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Seeing Ourselves: Exploring Race, Ethnicity and Culture, 3rd Edition

Being equipped to confront issues related to racial and ethnic diversity is a crucial skill for Canadians. Completely reorganized and expanded, this new edition of Seeing Ourselves uses a collection of personal comments and essays, written by students from a wide variety of ethnic backgrounds, to examine what it means to participate in the cultural and ethnic “mosaic” that comprises Canada today. Carl James creates a dialogue with students and readers that probes the meaning of ethnicity, race and culture, both in terms of the meanings individuals bring to these concepts and how they are understood in Canadian society as a whole.

Seeing Ourselves: Exploring Race, Ethnicity and Culture
The varied perspectives, detailed analyses and careful reflections will be invaluable to anyone seeking to understand the meaning and implications of ethnic diversity in Canadian society today. To facilitate classroom discussion, this edition also includes background information and new, up-to-date statistics on the Canadian population — immigration trends, ethnic composition, religious affiliation and other characteristics of Canadians.

Introduction: A Chance to See Diversity and Difference Differently — Difficult knowledge, contentious subject: Would it help to change the lens in order to construct the picture from a different angle?
  1. Culture and Identity — Where are you from?; Who possess culture?; Constructing “other”: The “us-them” categorization; Essence talk?; The era of democracy and equity talk
  2. Race Ethnicity and Cultural Identities — Race and the social construction of identity; On the question of naming: Confusion and contradictions; Ethnicity as part of social identity; The hyphenated Canadian; Privilege, race and ethnicity: Exploring the meanings of dominant group membership; Encounters in race, recognizing privileges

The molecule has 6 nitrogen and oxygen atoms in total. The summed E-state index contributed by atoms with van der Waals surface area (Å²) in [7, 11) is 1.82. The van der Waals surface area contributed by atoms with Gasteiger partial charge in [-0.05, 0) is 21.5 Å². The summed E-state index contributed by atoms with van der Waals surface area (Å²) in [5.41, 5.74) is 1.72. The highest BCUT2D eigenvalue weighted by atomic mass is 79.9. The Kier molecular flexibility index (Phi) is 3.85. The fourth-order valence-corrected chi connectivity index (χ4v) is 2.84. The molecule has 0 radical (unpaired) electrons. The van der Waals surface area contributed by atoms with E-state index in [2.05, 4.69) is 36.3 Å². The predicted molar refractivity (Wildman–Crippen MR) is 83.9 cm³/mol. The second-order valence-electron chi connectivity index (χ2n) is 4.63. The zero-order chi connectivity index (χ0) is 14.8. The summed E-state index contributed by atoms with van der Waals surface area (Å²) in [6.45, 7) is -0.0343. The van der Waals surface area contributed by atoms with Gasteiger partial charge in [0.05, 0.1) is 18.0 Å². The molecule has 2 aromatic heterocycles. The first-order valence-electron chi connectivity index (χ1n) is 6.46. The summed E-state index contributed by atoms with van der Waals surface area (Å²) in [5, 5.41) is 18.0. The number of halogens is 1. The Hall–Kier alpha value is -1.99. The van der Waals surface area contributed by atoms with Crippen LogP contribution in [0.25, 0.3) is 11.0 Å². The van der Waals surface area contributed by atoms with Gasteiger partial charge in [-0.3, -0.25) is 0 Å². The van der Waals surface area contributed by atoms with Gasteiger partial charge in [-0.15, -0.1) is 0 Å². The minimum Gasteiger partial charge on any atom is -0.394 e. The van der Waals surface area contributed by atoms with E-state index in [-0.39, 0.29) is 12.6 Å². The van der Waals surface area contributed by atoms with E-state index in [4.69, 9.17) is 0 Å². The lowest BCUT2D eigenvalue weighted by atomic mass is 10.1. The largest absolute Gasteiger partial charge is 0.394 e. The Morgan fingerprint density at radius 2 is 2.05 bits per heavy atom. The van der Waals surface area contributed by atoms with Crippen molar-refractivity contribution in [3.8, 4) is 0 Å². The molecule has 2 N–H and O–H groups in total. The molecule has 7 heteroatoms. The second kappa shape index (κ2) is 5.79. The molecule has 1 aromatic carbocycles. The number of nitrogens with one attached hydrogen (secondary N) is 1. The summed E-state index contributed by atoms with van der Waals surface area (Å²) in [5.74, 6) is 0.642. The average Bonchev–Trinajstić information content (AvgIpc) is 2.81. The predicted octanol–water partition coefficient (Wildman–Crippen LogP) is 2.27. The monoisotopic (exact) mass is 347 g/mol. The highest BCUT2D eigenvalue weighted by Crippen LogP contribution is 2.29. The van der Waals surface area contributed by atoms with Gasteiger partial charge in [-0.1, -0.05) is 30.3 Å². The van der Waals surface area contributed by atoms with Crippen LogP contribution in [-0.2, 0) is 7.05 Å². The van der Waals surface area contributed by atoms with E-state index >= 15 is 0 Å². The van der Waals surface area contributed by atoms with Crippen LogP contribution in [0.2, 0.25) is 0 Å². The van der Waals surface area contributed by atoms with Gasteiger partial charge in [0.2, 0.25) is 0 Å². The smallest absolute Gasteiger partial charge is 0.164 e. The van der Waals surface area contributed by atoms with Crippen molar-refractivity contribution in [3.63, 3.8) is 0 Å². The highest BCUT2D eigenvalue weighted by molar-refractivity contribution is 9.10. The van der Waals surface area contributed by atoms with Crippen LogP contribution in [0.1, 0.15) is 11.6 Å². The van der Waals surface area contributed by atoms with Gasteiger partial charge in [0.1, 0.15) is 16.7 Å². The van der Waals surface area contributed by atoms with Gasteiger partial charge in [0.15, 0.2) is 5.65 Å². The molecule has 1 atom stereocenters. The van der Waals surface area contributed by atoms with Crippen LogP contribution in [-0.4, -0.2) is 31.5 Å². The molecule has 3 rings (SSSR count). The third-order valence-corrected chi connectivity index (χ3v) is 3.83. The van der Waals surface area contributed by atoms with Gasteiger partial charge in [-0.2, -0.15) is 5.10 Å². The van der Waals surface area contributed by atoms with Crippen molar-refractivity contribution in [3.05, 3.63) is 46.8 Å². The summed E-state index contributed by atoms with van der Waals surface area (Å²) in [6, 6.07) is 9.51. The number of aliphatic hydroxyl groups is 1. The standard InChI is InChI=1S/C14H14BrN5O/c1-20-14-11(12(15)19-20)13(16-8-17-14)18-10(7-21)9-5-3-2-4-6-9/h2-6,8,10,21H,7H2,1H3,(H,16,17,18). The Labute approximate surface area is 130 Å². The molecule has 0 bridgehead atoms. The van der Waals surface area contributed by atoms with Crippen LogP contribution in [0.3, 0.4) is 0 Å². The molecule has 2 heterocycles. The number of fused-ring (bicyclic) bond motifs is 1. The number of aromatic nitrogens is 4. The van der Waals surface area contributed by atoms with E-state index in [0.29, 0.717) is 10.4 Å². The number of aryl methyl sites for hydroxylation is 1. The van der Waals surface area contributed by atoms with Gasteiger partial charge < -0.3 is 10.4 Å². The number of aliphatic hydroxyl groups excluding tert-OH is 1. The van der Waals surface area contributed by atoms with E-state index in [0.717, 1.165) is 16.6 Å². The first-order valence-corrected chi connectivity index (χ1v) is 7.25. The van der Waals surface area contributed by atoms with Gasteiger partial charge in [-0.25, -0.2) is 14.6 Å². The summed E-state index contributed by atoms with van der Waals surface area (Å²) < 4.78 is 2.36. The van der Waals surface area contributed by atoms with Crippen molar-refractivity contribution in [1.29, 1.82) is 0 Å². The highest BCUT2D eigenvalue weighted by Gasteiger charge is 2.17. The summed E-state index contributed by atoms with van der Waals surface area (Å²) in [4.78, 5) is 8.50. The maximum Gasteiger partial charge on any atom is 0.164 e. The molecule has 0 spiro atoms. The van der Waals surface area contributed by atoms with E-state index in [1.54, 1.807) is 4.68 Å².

3. Negotiating Identities and Contending with Difference: The Early Years — Family, community and identity; Contending with difference and trying to “fit in;” Summary; Discussion
  4. Similarities and Difference: Making Comparisons — What English Canadians learn from and about First Nations individuals; Comparisons of English Canadians and French Canadians; Religious comparison—Judaism and Catholicism; Comparisons of religious and family life; Comparisons of family life, roles and values: English, Chinese, Mexico and Vietnamese
  5. Stereotyping, Racism and Discrimination; Structural Barriers to Social Interactions and Opportunities — Ethnocentrism; Prejudice; Stereotyping; Discrimination; Racial jokes: Representation of racist beliefs? Discrimination perhaps?; Minority group members: Their feelings and reactions; Seeing beyond the stereotypes: Theorizing about the sources; Theorizing about the sources of stereotyping, racism and discrimination; Eliminating racism and discrimination is more than having friends who are...; Conclusion: Advocacy is necessary; Institutionalized racism and Canadian history: Notes of a Black Canadian, by Adrienne Shadd
  6. Immigrants and Refugees: Who Really Gets In? —Why does Canada need immigrants?; What are immigrants and refugees worth to Canada?; Speak English: “To live in Rome you should live as Romans do;” The social construction of racial and ethnic minority Canadians as immigrants; Despite the limitations, immigrants remain our resourceful resources
  7. Culture, Multiculturalism and the Ideology of Integration — Toward an understanding of culture; Ethnic and racial diversity and culture; The policy of multiculturalism and expectations of Anglo-conformity; Students’ views of multiculturalism: Misconceptions, unfounded claims and historically uninformed
  8. Equity Programs: Are They Really Changing Things? — Employment equity: Contradictory, frustrating nauseating, disturbing; Discussion: Challenging perception of equity; “Reverse Racism”: Is there such a thing?; More than individual attitudes; The critical juncture; The question of merit; White privilege!; Addressing the issues
  9. Reflections: What was Gained and What was Expected? — Paul: The prejudices I have are not without basis; Constructing identity: “The biggest influence in my life now is me;” Making comparisons: “I was and for the most part still am, politely racist’” Reflections—Diary entries; Discussion: How much did Paul learn really?; Concluding Notes; Discussion: Not only a matter of individual’s attitudes
Postscript — A final note

Written by Carl E. James. Published by Thompson Educational Publishing, 2003.
Catalogue No. 1-55077-135-3
Price $29.95
Format Softcover
Pages 340
Language English only
Price and availability subject to change. Shipping and applicable taxes extra.
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This page last modified: September 30, 2003

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